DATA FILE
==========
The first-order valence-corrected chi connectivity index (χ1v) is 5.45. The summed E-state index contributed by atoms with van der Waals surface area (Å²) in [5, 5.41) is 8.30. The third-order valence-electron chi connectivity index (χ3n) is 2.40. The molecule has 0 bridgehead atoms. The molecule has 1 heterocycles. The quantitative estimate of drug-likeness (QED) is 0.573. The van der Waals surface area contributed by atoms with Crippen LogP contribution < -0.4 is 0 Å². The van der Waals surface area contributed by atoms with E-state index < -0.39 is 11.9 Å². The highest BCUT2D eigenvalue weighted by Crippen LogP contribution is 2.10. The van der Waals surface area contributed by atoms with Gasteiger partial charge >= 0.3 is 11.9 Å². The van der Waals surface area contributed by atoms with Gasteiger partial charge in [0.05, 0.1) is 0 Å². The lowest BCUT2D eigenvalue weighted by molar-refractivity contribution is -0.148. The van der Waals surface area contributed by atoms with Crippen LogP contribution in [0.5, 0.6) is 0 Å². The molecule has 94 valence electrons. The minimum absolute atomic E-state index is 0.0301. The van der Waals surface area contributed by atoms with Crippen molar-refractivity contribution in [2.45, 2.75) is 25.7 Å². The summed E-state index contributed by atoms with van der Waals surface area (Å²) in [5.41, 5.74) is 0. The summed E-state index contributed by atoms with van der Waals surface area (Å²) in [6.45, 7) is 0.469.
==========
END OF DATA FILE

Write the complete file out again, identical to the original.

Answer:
The first-order valence-corrected chi connectivity index (χ1v) is 5.45. The summed E-state index contributed by atoms with van der Waals surface area (Å²) in [5, 5.41) is 8.30. The third-order valence-electron chi connectivity index (χ3n) is 2.40. The molecule has 0 bridgehead atoms. The molecule has 1 heterocycles. The quantitative estimate of drug-likeness (QED) is 0.573. The van der Waals surface area contributed by atoms with Crippen LogP contribution < -0.4 is 0 Å². The van der Waals surface area contributed by atoms with E-state index < -0.39 is 11.9 Å². The highest BCUT2D eigenvalue weighted by Crippen LogP contribution is 2.10. The van der Waals surface area contributed by atoms with Gasteiger partial charge >= 0.3 is 11.9 Å². The van der Waals surface area contributed by atoms with Gasteiger partial charge in [0.05, 0.1) is 0 Å². The lowest BCUT2D eigenvalue weighted by molar-refractivity contribution is -0.148. The van der Waals surface area contributed by atoms with Crippen LogP contribution in [0.5, 0.6) is 0 Å². The molecule has 94 valence electrons. The minimum absolute atomic E-state index is 0.0301. The van der Waals surface area contributed by atoms with Crippen molar-refractivity contribution in [2.45, 2.75) is 25.7 Å². The summed E-state index contributed by atoms with van der Waals surface area (Å²) in [5.41, 5.74) is 0. The summed E-state index contributed by atoms with van der Waals surface area (Å²) in [6.45, 7) is 0.469.